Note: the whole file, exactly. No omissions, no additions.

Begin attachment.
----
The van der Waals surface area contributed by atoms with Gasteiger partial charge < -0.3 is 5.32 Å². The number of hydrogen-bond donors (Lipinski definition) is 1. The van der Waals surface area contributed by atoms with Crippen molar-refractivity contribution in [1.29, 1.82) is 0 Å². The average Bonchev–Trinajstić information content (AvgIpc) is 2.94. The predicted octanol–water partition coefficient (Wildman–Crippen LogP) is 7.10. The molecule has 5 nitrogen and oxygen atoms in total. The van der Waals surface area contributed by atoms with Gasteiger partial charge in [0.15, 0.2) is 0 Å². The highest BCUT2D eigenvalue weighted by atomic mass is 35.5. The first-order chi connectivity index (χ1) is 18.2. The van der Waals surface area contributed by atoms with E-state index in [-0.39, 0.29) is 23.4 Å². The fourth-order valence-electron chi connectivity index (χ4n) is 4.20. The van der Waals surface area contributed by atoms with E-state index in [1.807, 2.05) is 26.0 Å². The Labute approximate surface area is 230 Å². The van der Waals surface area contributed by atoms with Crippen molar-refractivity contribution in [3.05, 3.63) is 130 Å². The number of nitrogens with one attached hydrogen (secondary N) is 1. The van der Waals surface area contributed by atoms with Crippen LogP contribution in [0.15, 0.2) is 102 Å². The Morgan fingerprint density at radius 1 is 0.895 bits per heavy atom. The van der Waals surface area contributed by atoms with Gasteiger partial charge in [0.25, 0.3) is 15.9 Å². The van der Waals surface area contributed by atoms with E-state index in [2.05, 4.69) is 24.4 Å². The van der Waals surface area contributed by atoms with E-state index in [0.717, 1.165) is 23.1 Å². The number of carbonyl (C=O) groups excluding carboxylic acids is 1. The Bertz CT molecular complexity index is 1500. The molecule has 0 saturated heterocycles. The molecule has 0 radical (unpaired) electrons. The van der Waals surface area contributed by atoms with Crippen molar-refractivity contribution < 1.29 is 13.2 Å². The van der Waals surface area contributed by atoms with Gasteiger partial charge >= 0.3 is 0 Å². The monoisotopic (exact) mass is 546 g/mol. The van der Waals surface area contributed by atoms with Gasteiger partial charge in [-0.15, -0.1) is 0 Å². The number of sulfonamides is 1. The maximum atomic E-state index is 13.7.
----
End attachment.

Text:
The van der Waals surface area contributed by atoms with Gasteiger partial charge < -0.3 is 5.32 Å². The number of hydrogen-bond donors (Lipinski definition) is 1. The van der Waals surface area contributed by atoms with Crippen molar-refractivity contribution in [1.29, 1.82) is 0 Å². The average Bonchev–Trinajstić information content (AvgIpc) is 2.94. The predicted octanol–water partition coefficient (Wildman–Crippen LogP) is 7.10. The molecule has 5 nitrogen and oxygen atoms in total. The van der Waals surface area contributed by atoms with Gasteiger partial charge in [0.15, 0.2) is 0 Å². The highest BCUT2D eigenvalue weighted by atomic mass is 35.5. The first-order chi connectivity index (χ1) is 18.2. The van der Waals surface area contributed by atoms with E-state index in [-0.39, 0.29) is 23.4 Å². The fourth-order valence-electron chi connectivity index (χ4n) is 4.20. The van der Waals surface area contributed by atoms with E-state index in [1.807, 2.05) is 26.0 Å². The Labute approximate surface area is 230 Å². The van der Waals surface area contributed by atoms with Crippen molar-refractivity contribution in [3.05, 3.63) is 130 Å². The number of nitrogens with one attached hydrogen (secondary N) is 1. The van der Waals surface area contributed by atoms with Crippen LogP contribution in [0.15, 0.2) is 102 Å². The Morgan fingerprint density at radius 1 is 0.895 bits per heavy atom. The van der Waals surface area contributed by atoms with Gasteiger partial charge in [0.25, 0.3) is 15.9 Å². The van der Waals surface area contributed by atoms with E-state index in [2.05, 4.69) is 24.4 Å². The van der Waals surface area contributed by atoms with E-state index in [0.717, 1.165) is 23.1 Å². The number of carbonyl (C=O) groups excluding carboxylic acids is 1. The Bertz CT molecular complexity index is 1500. The molecule has 0 saturated heterocycles. The molecule has 0 radical (unpaired) electrons. The van der Waals surface area contributed by atoms with Crippen molar-refractivity contribution < 1.29 is 13.2 Å². The van der Waals surface area contributed by atoms with Gasteiger partial charge >= 0.3 is 0 Å². The monoisotopic (exact) mass is 546 g/mol. The van der Waals surface area contributed by atoms with Gasteiger partial charge in [-0.15, -0.1) is 0 Å². The number of sulfonamides is 1. The maximum atomic E-state index is 13.7.